Berlin’s CTM Festival remains one of the most adventurous international music festivals on the European scene – but in case you’re not around to enjoy it, there are more ways than ever to follow it online, for free. Of course, I’m biased — things with three-letter acronyms where the first is “C” and the last is “M” always warm my heart. (What do you mean, it’s confusing? Bah.)
Turn on your AVTV
The pandemic has forced festivals to imagine audiences beyond those who can physically walk in the door – overcoming ableist boundaries in ways we frankly should have done sooner. Doing this work technically and artistically is absolutely a work in progress, which will take longer than the pandemic itself has allowed so far. But we see some first steps – and hey, you’ve got a screen and headphones, so join us.
Start with some ordered AV goodies in the Jump Cut series:
“Jump Cut” is a six-episode digital series conceived and created by Dana Gingras/Animals of Distinction in response to the unpredictable and sudden shutdown of international touring during the pandemic. The aim was to bring dancers, videographers and musicians out of forced isolation and to offer a new place of spontaneous encounters for unpredictable encounters and connections between international artists.
Full credits for each are on YouTube, but I’ll include descriptions here, in reverse order:
The sixth episode pairs Montreal dance artist Hanako Hoshimi-Caines with New York sound artist Chloe Alexandra Thompson and Portland artist Brenna Murphy. Their collaboration aims to intuitively find abstract meanings through mutual aesthetic exercises, exploring subtle lines of energy as infrastructure and rituals as a way to extend bodies through time in choreographies of human and non-human interactions. . Sitting in the tension of attachment to ‘objects’ as an equation of ownership, artists feel the knotted dynamic of agency between object and subject, or in other words, they feel that all things have a spirit.
Episode 5 is a frenetic, sensory exploration of space in an environment where the elements of movement, sound and body inextricably merge. Images seen from a camera’s perspective gradually merge into erosion until they are rendered indistinguishable from each other. Roger Tellier-Craig’s composition for this work is inspired by algorithmic rhythmic processes that mimic the film’s unpredictable and thrilling changes.
This fourth episode, entitled “Pedis Possessio”, is a collaborative audiovisual essay by Lucrecia Dalt, Aina Climent, Judit J. Ferrer and Miguel Prado. An alien life form visits earth and stratifies into a geological formation. When humans come into contact with this formation, their phenomenological awareness of time is altered. The work incorporates stereotyped choreographic rituals held in different locations on the island of Majorca.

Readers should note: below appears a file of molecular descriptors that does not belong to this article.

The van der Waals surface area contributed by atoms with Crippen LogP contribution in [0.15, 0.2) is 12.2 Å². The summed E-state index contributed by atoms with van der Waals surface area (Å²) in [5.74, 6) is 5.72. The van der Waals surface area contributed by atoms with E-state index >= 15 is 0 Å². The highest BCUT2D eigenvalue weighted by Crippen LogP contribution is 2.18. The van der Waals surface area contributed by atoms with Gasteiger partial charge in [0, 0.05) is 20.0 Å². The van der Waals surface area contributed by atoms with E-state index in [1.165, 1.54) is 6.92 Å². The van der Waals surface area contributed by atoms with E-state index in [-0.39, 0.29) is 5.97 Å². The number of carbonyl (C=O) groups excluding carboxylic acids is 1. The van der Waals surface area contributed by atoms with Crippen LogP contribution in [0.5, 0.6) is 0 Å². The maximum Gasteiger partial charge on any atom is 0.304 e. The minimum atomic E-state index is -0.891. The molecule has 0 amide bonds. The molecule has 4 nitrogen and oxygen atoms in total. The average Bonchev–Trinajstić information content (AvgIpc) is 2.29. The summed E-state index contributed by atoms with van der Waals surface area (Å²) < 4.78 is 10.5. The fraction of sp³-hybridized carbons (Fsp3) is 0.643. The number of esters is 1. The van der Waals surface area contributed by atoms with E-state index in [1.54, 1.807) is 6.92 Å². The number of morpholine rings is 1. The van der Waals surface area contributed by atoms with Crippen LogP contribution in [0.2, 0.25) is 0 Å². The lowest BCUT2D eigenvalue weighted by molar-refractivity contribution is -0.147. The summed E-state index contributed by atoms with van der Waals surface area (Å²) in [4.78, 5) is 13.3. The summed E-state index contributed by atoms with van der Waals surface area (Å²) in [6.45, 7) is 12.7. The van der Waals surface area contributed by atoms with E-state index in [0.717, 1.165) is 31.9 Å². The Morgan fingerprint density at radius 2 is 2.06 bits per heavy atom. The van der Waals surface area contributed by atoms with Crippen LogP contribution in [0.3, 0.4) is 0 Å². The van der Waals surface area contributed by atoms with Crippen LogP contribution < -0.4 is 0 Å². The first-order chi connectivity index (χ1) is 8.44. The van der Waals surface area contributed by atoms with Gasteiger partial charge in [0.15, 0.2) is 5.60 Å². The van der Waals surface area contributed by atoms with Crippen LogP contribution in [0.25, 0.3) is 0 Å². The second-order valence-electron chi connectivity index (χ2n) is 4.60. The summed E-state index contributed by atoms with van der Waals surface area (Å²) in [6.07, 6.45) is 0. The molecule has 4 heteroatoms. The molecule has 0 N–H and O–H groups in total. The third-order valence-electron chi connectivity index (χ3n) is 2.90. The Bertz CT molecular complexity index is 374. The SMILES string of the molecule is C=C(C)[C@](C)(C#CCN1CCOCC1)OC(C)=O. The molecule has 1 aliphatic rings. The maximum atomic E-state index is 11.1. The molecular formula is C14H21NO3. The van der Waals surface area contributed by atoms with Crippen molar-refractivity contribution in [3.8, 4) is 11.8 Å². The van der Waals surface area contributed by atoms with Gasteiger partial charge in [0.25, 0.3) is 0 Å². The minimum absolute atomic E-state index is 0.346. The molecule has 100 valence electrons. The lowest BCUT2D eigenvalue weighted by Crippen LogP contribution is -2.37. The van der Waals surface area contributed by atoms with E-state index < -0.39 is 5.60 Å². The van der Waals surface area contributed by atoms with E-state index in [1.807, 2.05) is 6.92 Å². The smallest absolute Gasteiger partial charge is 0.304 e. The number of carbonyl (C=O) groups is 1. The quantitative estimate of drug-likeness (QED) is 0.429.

Featuring electronic musician Marie Davidson (Montreal), 3D videographer Sabrina Ratté (Paris) and choreographer/performer Dana Gingras (Montreal), this episode is inspired by the galaxies of light and the stellar and oceanic beings of the earth that we are. The body as a living sculpture expresses itself through its blood, its bones and its breath. Using 3D scanning techniques, the human body is transformed into a virtual body. The organic and the virtual interact through a minutia of synaptic initiations and rhythmic jerks, disrupting our sense of time and space.
The inaugural episode features low-fi video artist Sonya Stefan (Montreal), musician/composer Tot Onyx (Berlin) and choreographer/performer Dana Gingras (Montreal) who first collaborated in 2018 on a live performance titled “anOther”. created an eerie offering set in a wasted space that leads nowhere, filled with disembodied and embodied presences that roam, haunt, mock, and multiply across the planes.
Music on Bandcamp
This one is a must even if you are attend in person in Berlin – CTM has meticulously created not one, but three distinct playlists of music that you can purchase directly from independent artists and labels through Bandcamp, in the format of your choice. Downloads, as nature intended.
There’s a ton of good stuff, and whether that’s all your cup of tea or not, it’s even more proof that we live in a time of great new music, not just a repeat of the past, and that the best time is now. Well, creatively, anyway, the jury is out on the rest.
Speaking of which, now is a great time to check out the vast decentralized experiment that the Aliksah network has been:
As I explained previously:
Watch all threads
We’ll have audio from the two Hacklab Inputs talks I hosted yesterday, but in the meantime you can watch the full video of the entire CTM Festival Discourse program online. The full playlist is here, and as usual, you can tune in live or watch after the broadcast is over.
So it’s time for lockdown lessons – and change:
This includes upcoming conferences on topics such as sound ecology (including listening to fish, which sounds fascinating).
You can already watch the first part of the festival from earlier this year, which included some great research panels, all with people whose ideas I respect.
A Conference on Healing:
Asymmetries in sound experiences of power:
And more on listening to nature, a subject we regularly visit around this corner of the country:
Since most of you can’t be at the MTC in person, I’d love to hear what interests you about this week’s program, your thoughts on any of the materials here, and what we can bring to you. virtually from this festival or other events around the world covering these topics and these artists. Shout out in the comments – it’s the virtual equivalent of a meeting at the bar or in the lobby.